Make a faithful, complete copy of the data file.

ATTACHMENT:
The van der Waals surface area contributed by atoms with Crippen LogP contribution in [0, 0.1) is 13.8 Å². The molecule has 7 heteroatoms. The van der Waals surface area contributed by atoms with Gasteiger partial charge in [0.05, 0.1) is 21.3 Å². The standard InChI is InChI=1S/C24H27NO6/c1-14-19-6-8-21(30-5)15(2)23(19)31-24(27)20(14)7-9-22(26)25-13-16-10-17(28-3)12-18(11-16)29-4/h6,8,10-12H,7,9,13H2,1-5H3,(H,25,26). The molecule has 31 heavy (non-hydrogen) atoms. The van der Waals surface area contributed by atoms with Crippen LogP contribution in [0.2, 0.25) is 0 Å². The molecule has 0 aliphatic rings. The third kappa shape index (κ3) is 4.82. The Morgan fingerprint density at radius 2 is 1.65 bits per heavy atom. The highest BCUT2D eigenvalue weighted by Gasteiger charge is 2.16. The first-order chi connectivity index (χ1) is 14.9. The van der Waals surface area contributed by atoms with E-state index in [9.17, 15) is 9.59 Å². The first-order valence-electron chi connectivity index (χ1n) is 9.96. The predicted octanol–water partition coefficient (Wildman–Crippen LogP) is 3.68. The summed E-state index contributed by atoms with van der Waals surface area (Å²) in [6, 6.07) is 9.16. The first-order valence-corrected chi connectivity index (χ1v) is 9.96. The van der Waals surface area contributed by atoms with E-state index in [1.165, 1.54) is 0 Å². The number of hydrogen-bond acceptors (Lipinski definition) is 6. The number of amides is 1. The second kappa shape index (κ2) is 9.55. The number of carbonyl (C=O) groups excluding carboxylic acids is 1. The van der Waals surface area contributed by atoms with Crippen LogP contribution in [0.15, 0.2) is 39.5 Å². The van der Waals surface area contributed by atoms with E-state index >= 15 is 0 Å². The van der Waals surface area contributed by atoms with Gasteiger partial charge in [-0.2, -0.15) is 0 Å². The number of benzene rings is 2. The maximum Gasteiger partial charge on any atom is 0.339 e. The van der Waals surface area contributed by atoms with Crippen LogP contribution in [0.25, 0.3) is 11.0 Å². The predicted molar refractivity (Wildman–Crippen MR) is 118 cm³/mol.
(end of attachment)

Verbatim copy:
The van der Waals surface area contributed by atoms with Crippen LogP contribution in [0, 0.1) is 13.8 Å². The molecule has 7 heteroatoms. The van der Waals surface area contributed by atoms with Gasteiger partial charge in [0.05, 0.1) is 21.3 Å². The standard InChI is InChI=1S/C24H27NO6/c1-14-19-6-8-21(30-5)15(2)23(19)31-24(27)20(14)7-9-22(26)25-13-16-10-17(28-3)12-18(11-16)29-4/h6,8,10-12H,7,9,13H2,1-5H3,(H,25,26). The molecule has 31 heavy (non-hydrogen) atoms. The van der Waals surface area contributed by atoms with Crippen LogP contribution in [0.2, 0.25) is 0 Å². The molecule has 0 aliphatic rings. The third kappa shape index (κ3) is 4.82. The Morgan fingerprint density at radius 2 is 1.65 bits per heavy atom. The highest BCUT2D eigenvalue weighted by Gasteiger charge is 2.16. The first-order chi connectivity index (χ1) is 14.9. The van der Waals surface area contributed by atoms with E-state index in [9.17, 15) is 9.59 Å². The first-order valence-electron chi connectivity index (χ1n) is 9.96. The predicted octanol–water partition coefficient (Wildman–Crippen LogP) is 3.68. The summed E-state index contributed by atoms with van der Waals surface area (Å²) in [6, 6.07) is 9.16. The first-order valence-corrected chi connectivity index (χ1v) is 9.96. The van der Waals surface area contributed by atoms with E-state index in [1.165, 1.54) is 0 Å². The number of hydrogen-bond acceptors (Lipinski definition) is 6. The number of amides is 1. The second kappa shape index (κ2) is 9.55. The number of carbonyl (C=O) groups excluding carboxylic acids is 1. The van der Waals surface area contributed by atoms with Crippen LogP contribution in [0.15, 0.2) is 39.5 Å². The van der Waals surface area contributed by atoms with E-state index >= 15 is 0 Å². The van der Waals surface area contributed by atoms with Gasteiger partial charge in [-0.2, -0.15) is 0 Å². The number of benzene rings is 2. The maximum Gasteiger partial charge on any atom is 0.339 e. The van der Waals surface area contributed by atoms with Crippen LogP contribution in [0.25, 0.3) is 11.0 Å². The predicted molar refractivity (Wildman–Crippen MR) is 118 cm³/mol.